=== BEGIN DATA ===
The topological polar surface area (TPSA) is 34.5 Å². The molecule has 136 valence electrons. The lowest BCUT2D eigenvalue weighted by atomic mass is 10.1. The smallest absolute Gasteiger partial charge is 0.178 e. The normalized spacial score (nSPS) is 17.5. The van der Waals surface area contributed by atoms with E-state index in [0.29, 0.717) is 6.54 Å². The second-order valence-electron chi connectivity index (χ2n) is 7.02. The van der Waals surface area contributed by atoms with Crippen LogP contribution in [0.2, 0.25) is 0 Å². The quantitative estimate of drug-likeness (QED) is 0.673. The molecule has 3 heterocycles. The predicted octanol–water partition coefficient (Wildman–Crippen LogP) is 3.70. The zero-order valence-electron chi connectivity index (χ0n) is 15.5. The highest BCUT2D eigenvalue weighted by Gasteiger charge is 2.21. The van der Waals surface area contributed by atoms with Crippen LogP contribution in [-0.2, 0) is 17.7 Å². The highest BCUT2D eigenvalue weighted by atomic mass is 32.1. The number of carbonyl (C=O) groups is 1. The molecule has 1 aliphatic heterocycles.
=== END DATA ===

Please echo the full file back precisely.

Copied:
The topological polar surface area (TPSA) is 34.5 Å². The molecule has 136 valence electrons. The lowest BCUT2D eigenvalue weighted by atomic mass is 10.1. The smallest absolute Gasteiger partial charge is 0.178 e. The normalized spacial score (nSPS) is 17.5. The van der Waals surface area contributed by atoms with E-state index in [0.29, 0.717) is 6.54 Å². The second-order valence-electron chi connectivity index (χ2n) is 7.02. The van der Waals surface area contributed by atoms with Crippen LogP contribution in [0.2, 0.25) is 0 Å². The quantitative estimate of drug-likeness (QED) is 0.673. The molecule has 3 heterocycles. The predicted octanol–water partition coefficient (Wildman–Crippen LogP) is 3.70. The zero-order valence-electron chi connectivity index (χ0n) is 15.5. The highest BCUT2D eigenvalue weighted by Gasteiger charge is 2.21. The van der Waals surface area contributed by atoms with Crippen LogP contribution in [-0.2, 0) is 17.7 Å². The highest BCUT2D eigenvalue weighted by atomic mass is 32.1. The number of carbonyl (C=O) groups is 1. The molecule has 1 aliphatic heterocycles.